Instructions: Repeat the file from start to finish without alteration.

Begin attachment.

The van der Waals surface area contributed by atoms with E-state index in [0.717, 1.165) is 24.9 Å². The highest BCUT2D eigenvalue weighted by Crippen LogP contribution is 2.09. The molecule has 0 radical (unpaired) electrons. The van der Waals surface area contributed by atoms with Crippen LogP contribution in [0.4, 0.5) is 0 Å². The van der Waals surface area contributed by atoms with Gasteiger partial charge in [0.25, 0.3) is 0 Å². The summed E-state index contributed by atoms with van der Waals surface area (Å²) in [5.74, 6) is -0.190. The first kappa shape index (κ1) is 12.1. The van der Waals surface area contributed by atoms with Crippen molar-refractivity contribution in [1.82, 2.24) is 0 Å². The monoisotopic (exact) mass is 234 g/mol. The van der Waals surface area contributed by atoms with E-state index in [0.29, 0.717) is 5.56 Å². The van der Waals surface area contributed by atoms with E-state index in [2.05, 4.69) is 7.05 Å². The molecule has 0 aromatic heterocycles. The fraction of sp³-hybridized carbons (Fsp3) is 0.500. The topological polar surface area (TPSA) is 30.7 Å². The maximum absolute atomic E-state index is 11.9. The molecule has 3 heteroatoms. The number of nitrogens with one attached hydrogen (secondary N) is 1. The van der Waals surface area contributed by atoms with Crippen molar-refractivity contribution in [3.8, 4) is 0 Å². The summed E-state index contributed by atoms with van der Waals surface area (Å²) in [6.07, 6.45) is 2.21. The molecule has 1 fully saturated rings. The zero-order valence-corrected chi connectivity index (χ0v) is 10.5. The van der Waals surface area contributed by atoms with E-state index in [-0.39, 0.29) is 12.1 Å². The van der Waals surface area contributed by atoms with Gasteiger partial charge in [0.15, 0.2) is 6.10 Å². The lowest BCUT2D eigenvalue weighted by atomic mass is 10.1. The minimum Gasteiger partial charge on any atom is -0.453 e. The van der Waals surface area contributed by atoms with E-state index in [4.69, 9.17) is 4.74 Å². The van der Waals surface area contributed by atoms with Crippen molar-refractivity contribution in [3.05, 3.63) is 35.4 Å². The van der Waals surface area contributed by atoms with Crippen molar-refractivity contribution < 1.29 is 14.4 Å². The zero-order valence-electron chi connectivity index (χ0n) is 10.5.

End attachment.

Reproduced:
The van der Waals surface area contributed by atoms with E-state index in [0.717, 1.165) is 24.9 Å². The highest BCUT2D eigenvalue weighted by Crippen LogP contribution is 2.09. The molecule has 0 radical (unpaired) electrons. The van der Waals surface area contributed by atoms with Crippen LogP contribution in [0.4, 0.5) is 0 Å². The van der Waals surface area contributed by atoms with Gasteiger partial charge in [0.25, 0.3) is 0 Å². The summed E-state index contributed by atoms with van der Waals surface area (Å²) in [5.74, 6) is -0.190. The first kappa shape index (κ1) is 12.1. The van der Waals surface area contributed by atoms with Crippen molar-refractivity contribution in [1.82, 2.24) is 0 Å². The monoisotopic (exact) mass is 234 g/mol. The van der Waals surface area contributed by atoms with E-state index in [0.29, 0.717) is 5.56 Å². The van der Waals surface area contributed by atoms with E-state index in [2.05, 4.69) is 7.05 Å². The molecule has 0 aromatic heterocycles. The fraction of sp³-hybridized carbons (Fsp3) is 0.500. The topological polar surface area (TPSA) is 30.7 Å². The maximum absolute atomic E-state index is 11.9. The molecule has 3 heteroatoms. The number of nitrogens with one attached hydrogen (secondary N) is 1. The van der Waals surface area contributed by atoms with Crippen molar-refractivity contribution in [3.8, 4) is 0 Å². The summed E-state index contributed by atoms with van der Waals surface area (Å²) in [6.07, 6.45) is 2.21. The molecule has 1 fully saturated rings. The zero-order valence-corrected chi connectivity index (χ0v) is 10.5. The van der Waals surface area contributed by atoms with E-state index in [-0.39, 0.29) is 12.1 Å². The van der Waals surface area contributed by atoms with Gasteiger partial charge in [0.15, 0.2) is 6.10 Å². The lowest BCUT2D eigenvalue weighted by atomic mass is 10.1. The minimum Gasteiger partial charge on any atom is -0.453 e. The van der Waals surface area contributed by atoms with E-state index in [4.69, 9.17) is 4.74 Å². The van der Waals surface area contributed by atoms with Crippen molar-refractivity contribution in [3.05, 3.63) is 35.4 Å². The van der Waals surface area contributed by atoms with Crippen molar-refractivity contribution < 1.29 is 14.4 Å². The zero-order valence-electron chi connectivity index (χ0n) is 10.5.